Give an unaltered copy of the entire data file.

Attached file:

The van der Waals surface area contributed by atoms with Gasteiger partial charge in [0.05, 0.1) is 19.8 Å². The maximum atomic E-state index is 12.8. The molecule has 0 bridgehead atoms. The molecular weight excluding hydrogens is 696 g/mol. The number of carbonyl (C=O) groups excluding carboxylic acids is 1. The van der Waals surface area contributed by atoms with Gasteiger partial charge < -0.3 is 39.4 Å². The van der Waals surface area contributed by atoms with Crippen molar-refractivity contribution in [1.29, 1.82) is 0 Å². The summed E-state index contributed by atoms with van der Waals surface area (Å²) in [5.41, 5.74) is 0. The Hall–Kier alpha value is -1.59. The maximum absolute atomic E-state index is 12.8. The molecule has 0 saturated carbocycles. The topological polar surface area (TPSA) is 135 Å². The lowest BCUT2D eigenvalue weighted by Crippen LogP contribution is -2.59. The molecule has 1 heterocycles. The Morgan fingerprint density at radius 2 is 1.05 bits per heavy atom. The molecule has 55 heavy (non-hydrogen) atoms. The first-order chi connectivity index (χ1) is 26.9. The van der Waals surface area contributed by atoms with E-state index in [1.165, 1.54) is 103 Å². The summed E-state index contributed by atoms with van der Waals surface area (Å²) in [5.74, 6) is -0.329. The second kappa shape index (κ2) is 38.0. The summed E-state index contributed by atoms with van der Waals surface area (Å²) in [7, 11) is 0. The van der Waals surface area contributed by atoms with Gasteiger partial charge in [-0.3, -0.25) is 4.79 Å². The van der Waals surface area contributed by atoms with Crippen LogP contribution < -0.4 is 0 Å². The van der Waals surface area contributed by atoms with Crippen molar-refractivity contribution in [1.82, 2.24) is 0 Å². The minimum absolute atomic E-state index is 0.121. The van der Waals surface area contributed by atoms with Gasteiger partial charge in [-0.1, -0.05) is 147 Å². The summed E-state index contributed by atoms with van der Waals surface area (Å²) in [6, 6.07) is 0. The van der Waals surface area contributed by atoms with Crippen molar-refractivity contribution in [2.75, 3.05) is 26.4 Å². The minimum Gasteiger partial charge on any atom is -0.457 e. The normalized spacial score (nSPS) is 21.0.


The van der Waals surface area contributed by atoms with Gasteiger partial charge in [0.05, 0.1) is 19.8 Å². The maximum atomic E-state index is 12.8. The molecule has 0 bridgehead atoms. The molecular weight excluding hydrogens is 696 g/mol. The number of carbonyl (C=O) groups excluding carboxylic acids is 1. The van der Waals surface area contributed by atoms with Gasteiger partial charge < -0.3 is 39.4 Å². The van der Waals surface area contributed by atoms with Crippen molar-refractivity contribution in [1.29, 1.82) is 0 Å². The summed E-state index contributed by atoms with van der Waals surface area (Å²) in [5.41, 5.74) is 0. The Hall–Kier alpha value is -1.59. The maximum absolute atomic E-state index is 12.8. The molecule has 0 saturated carbocycles. The topological polar surface area (TPSA) is 135 Å². The lowest BCUT2D eigenvalue weighted by Crippen LogP contribution is -2.59. The molecule has 1 heterocycles. The Morgan fingerprint density at radius 2 is 1.05 bits per heavy atom. The molecule has 55 heavy (non-hydrogen) atoms. The first-order chi connectivity index (χ1) is 26.9. The van der Waals surface area contributed by atoms with E-state index in [1.165, 1.54) is 103 Å². The summed E-state index contributed by atoms with van der Waals surface area (Å²) in [5.74, 6) is -0.329. The second kappa shape index (κ2) is 38.0. The summed E-state index contributed by atoms with van der Waals surface area (Å²) in [7, 11) is 0. The van der Waals surface area contributed by atoms with Gasteiger partial charge in [-0.3, -0.25) is 4.79 Å². The van der Waals surface area contributed by atoms with Crippen LogP contribution < -0.4 is 0 Å². The van der Waals surface area contributed by atoms with Crippen molar-refractivity contribution in [1.82, 2.24) is 0 Å². The minimum absolute atomic E-state index is 0.121. The van der Waals surface area contributed by atoms with Gasteiger partial charge in [-0.1, -0.05) is 147 Å². The summed E-state index contributed by atoms with van der Waals surface area (Å²) in [6, 6.07) is 0. The van der Waals surface area contributed by atoms with Crippen molar-refractivity contribution in [2.75, 3.05) is 26.4 Å². The minimum Gasteiger partial charge on any atom is -0.457 e. The normalized spacial score (nSPS) is 21.0.